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Series: CDSNS Colloquium

Let f be a rational self-map
of the complex projective plane. A central problem when analyzing the
dynamics of f is to understand the sequence of degrees deg(f^n) of the
iterates of f. Knowing the growth rate and structure of this sequence in
many
cases enables one to construct invariant currents/measures for dynamical
system as well as bound its topological entropy. Unfortunately, the
structure of this sequence remains mysterious for general rational maps.
Over the last ten years, however, an approach
to the problem through studying dynamics on spaces of valuations has
proved fruitful. In this talk, I aim to discuss the link between
dynamics on valuation spaces and problems of degree/order growth in
complex dynamics, and discuss some of the positive results
that have come from its exploration.

Series: CDSNS Colloquium

I will describe several
recent results with N. Nadirashvili where we construct extremal metrics
for eigenvalues on riemannian surfaces. This involves the study of a
Schrodinger operator. As an application, one gets isoperimetric
inequalities on the 2-sphere
for the third eigenvalue of the Laplace Beltrami operator.

Series: CDSNS Colloquium

We investigate the existence of quasi-periodic solutions for state-dependent delay
differential equationsusing the parameterization
method, which is different from the usual way-working on the solution
manifold. Under the assumption of finite-time differentiability of
functions and exponential dichotomy, the existence and smoothness of
quasi-periodic solutions are investigated by using contraction
arguments We also develop a KAM
theory to seek analytic quasi-periodic solutions. In contrast with the finite differentonable theory, this requires adjusting parameters. We prove that the set of parameters which guarantee the
existence of analytic quasi-periodic solutions is of positive measure.
All of these results are given in an a-posterior form. Namely, given a
approximate solution satisfying some non-degeneracy conditions, there is
a true solution nearby.

Series: CDSNS Colloquium

We
construct invariant manifolds of interior multi-spike states for the
nonlinear Cahn-Hilliard equation and then investigate the dynamics on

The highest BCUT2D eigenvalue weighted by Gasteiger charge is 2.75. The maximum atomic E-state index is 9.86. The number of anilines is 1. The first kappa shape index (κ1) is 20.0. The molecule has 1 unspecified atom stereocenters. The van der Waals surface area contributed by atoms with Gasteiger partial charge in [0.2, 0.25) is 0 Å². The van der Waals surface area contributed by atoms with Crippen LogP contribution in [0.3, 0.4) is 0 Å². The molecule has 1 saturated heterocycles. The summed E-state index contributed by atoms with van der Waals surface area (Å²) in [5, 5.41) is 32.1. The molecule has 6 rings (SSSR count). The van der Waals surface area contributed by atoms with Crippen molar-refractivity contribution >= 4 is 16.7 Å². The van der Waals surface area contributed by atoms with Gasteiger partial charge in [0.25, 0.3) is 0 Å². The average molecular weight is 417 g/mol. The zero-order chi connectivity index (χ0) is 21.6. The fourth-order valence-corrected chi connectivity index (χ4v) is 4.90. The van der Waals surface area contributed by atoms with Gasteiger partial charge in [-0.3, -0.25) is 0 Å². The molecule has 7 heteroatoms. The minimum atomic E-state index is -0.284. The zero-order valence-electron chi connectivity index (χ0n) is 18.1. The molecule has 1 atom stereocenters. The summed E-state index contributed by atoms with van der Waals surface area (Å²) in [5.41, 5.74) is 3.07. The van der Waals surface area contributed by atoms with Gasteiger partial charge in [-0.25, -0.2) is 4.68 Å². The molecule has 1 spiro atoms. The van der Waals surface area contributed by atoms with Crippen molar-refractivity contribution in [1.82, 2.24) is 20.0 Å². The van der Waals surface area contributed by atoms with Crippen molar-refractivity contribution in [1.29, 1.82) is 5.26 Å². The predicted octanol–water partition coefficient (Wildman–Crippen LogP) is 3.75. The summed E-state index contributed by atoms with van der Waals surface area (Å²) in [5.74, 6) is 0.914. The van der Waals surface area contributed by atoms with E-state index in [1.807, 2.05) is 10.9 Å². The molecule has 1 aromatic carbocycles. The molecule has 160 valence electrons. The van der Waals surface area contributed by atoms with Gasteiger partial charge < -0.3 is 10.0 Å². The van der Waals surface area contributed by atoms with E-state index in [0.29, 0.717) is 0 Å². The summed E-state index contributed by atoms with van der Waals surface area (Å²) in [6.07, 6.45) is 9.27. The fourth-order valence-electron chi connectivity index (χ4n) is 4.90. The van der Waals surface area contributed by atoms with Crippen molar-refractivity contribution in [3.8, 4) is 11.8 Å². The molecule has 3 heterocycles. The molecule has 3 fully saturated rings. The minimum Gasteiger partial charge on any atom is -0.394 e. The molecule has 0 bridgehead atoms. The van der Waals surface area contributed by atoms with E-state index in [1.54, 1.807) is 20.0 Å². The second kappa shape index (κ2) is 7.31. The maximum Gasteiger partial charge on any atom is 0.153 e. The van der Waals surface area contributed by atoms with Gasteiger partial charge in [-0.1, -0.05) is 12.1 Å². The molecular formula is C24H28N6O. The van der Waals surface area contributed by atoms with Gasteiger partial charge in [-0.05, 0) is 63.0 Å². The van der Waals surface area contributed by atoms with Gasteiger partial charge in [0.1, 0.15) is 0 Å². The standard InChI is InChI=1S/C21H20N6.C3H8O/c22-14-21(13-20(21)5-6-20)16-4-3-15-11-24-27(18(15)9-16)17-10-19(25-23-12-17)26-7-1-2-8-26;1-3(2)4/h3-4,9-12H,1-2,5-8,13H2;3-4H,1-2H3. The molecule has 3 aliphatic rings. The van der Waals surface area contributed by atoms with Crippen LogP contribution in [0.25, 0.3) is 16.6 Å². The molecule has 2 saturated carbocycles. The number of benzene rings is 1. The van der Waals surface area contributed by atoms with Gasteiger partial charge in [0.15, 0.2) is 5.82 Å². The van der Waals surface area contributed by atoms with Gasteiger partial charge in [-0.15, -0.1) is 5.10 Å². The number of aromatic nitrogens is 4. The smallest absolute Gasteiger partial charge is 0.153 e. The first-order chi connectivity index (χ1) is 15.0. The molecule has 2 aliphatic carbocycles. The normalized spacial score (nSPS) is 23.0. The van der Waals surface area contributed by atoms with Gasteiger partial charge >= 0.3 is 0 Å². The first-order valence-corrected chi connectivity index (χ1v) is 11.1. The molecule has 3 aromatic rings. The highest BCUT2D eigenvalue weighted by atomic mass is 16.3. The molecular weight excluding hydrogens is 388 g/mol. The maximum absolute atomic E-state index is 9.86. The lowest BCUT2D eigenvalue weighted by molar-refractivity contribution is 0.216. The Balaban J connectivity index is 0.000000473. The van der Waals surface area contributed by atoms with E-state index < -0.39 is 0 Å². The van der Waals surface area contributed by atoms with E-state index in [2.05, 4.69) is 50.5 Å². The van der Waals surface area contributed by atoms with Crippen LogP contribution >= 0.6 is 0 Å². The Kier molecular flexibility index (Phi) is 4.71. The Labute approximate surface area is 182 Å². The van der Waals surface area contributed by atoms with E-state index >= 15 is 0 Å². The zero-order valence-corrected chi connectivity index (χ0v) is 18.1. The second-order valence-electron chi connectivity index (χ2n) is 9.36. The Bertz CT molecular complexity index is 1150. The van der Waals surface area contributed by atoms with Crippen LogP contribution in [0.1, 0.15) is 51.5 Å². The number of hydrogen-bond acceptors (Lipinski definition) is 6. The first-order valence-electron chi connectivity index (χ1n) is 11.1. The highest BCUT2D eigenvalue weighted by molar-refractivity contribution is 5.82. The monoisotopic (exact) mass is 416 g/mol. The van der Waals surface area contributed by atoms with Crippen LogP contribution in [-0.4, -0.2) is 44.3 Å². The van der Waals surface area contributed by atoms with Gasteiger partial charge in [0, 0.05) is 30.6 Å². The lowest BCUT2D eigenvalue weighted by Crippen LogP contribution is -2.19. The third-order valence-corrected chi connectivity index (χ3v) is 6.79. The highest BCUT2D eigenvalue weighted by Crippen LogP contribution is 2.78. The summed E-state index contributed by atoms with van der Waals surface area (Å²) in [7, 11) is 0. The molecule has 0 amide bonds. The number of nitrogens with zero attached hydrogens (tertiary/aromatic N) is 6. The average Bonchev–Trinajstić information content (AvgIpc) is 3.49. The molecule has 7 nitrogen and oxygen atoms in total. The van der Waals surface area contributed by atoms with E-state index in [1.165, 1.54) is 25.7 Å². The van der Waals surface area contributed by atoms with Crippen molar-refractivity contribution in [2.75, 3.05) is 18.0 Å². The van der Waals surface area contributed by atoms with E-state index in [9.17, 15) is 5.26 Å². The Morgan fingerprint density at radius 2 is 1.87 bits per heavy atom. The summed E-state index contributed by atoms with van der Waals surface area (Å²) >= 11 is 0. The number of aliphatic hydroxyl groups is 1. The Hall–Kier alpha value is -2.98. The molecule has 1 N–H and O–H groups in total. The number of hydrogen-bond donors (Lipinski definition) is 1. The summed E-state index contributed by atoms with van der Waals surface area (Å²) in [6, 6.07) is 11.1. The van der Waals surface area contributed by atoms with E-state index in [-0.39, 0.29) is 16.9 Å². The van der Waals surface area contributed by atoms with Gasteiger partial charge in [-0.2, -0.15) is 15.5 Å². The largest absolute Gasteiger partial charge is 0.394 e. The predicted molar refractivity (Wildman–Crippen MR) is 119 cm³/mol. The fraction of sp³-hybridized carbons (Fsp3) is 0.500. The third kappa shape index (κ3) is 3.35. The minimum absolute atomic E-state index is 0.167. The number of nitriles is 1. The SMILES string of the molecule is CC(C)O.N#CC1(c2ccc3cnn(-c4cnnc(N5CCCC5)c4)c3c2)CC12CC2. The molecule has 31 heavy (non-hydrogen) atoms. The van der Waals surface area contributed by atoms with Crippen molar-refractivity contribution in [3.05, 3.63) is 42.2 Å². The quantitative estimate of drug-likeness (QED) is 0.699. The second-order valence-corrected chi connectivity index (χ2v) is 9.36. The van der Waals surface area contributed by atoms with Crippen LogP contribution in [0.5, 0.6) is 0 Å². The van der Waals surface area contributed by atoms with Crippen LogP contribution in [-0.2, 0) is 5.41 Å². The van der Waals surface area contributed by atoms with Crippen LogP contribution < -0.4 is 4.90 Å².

it. An equation for the motion of the spikes is derived. It turns out
that the dynamics of interior spikes has a global character and each
spike interacts with all the others and with the boundary. Moreover, we
show that the speed of the interior spikes is super slow, which
indicates the long time existence of dynamical multi-spike solutions in
both positive and negative time. This result is obtained through the
application of a companion abstract result concerning the existence of
truly invariant manifolds with boundary when one has only approximately
invariant manifolds.

Series: CDSNS Colloquium

In this talk we examine the typical behavior of a trajectory of a
piecewise smooth system in the neighborhood of a co-dimension 2
discontinuity manifold $\Sigma$. It is well known that (in the class
of Filippov vector fields, and under commonly occurring conditions) one may
anticipate sliding motion on $\Sigma$. However, this motion itself is not
in general uniquely defined, and recent contributions in the literature
have been trying to resolve this ambiguity either by justifying a
particular selection of a Filippov vector field or by substituting the
original discontinuous problem with a regularized one.
However, in this talk, our concern is different: we look at what we should
expect of a typical solution of the given discontinuous system in a
neighborhood of $\Sigma$. Our ultimate goal is to detect properties that
are satisfied by a sufficiently wide class of discontinuous systems and
that (we believe) should be preserved by any technique employed to
define a sliding
solution on $\Sigma$.

Series: CDSNS Colloquium

In this
talk, the existence, stability, and multiplicity of spatially
nonhomogeneous steady-state solution and periodic solutions for a
reaction–diffusion model with nonlocal delay effect and Dirichlet
boundary condition are investigated by using Lyapunov–Schmidt
reduction. Moreover, we illustrate our general results by
applications to models with a single delay and one-dimensional
spatial domain.